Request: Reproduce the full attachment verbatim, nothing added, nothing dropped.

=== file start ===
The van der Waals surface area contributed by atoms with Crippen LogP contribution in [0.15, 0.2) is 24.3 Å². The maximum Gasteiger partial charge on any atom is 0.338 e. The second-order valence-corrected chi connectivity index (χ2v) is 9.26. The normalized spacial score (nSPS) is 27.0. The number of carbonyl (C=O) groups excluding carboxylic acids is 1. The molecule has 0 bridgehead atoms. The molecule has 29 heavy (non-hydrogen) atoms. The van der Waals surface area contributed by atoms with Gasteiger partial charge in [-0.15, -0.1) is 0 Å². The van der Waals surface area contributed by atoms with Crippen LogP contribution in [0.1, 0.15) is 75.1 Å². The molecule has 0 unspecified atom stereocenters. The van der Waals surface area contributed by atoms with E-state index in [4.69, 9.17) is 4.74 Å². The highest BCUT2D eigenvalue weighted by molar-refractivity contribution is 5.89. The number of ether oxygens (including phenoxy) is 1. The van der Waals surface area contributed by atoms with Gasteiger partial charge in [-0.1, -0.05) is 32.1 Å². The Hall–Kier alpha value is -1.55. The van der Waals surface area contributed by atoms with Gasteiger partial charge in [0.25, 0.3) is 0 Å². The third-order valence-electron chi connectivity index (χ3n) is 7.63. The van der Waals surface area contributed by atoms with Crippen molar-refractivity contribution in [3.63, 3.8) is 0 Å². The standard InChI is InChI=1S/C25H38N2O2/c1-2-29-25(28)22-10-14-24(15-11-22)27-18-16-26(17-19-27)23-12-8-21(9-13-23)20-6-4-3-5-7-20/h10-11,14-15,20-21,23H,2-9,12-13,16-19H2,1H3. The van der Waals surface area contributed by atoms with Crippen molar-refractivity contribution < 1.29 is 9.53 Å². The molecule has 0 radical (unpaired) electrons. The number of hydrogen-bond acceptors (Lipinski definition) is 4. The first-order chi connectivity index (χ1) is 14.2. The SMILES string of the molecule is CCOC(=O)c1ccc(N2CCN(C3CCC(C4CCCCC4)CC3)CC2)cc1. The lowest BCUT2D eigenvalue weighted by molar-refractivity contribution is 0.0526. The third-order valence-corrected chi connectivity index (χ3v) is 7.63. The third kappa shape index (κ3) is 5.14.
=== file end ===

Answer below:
The van der Waals surface area contributed by atoms with Crippen LogP contribution in [0.15, 0.2) is 24.3 Å². The maximum Gasteiger partial charge on any atom is 0.338 e. The second-order valence-corrected chi connectivity index (χ2v) is 9.26. The normalized spacial score (nSPS) is 27.0. The number of carbonyl (C=O) groups excluding carboxylic acids is 1. The molecule has 0 bridgehead atoms. The molecule has 29 heavy (non-hydrogen) atoms. The van der Waals surface area contributed by atoms with Gasteiger partial charge in [-0.15, -0.1) is 0 Å². The van der Waals surface area contributed by atoms with Crippen LogP contribution in [0.1, 0.15) is 75.1 Å². The molecule has 0 unspecified atom stereocenters. The van der Waals surface area contributed by atoms with E-state index in [4.69, 9.17) is 4.74 Å². The highest BCUT2D eigenvalue weighted by molar-refractivity contribution is 5.89. The number of ether oxygens (including phenoxy) is 1. The van der Waals surface area contributed by atoms with Gasteiger partial charge in [-0.1, -0.05) is 32.1 Å². The Hall–Kier alpha value is -1.55. The van der Waals surface area contributed by atoms with Gasteiger partial charge in [0.25, 0.3) is 0 Å². The third-order valence-electron chi connectivity index (χ3n) is 7.63. The van der Waals surface area contributed by atoms with Crippen molar-refractivity contribution in [3.63, 3.8) is 0 Å². The standard InChI is InChI=1S/C25H38N2O2/c1-2-29-25(28)22-10-14-24(15-11-22)27-18-16-26(17-19-27)23-12-8-21(9-13-23)20-6-4-3-5-7-20/h10-11,14-15,20-21,23H,2-9,12-13,16-19H2,1H3. The van der Waals surface area contributed by atoms with Crippen molar-refractivity contribution < 1.29 is 9.53 Å². The molecule has 0 radical (unpaired) electrons. The number of hydrogen-bond acceptors (Lipinski definition) is 4. The first-order chi connectivity index (χ1) is 14.2. The SMILES string of the molecule is CCOC(=O)c1ccc(N2CCN(C3CCC(C4CCCCC4)CC3)CC2)cc1. The lowest BCUT2D eigenvalue weighted by molar-refractivity contribution is 0.0526. The third-order valence-corrected chi connectivity index (χ3v) is 7.63. The third kappa shape index (κ3) is 5.14.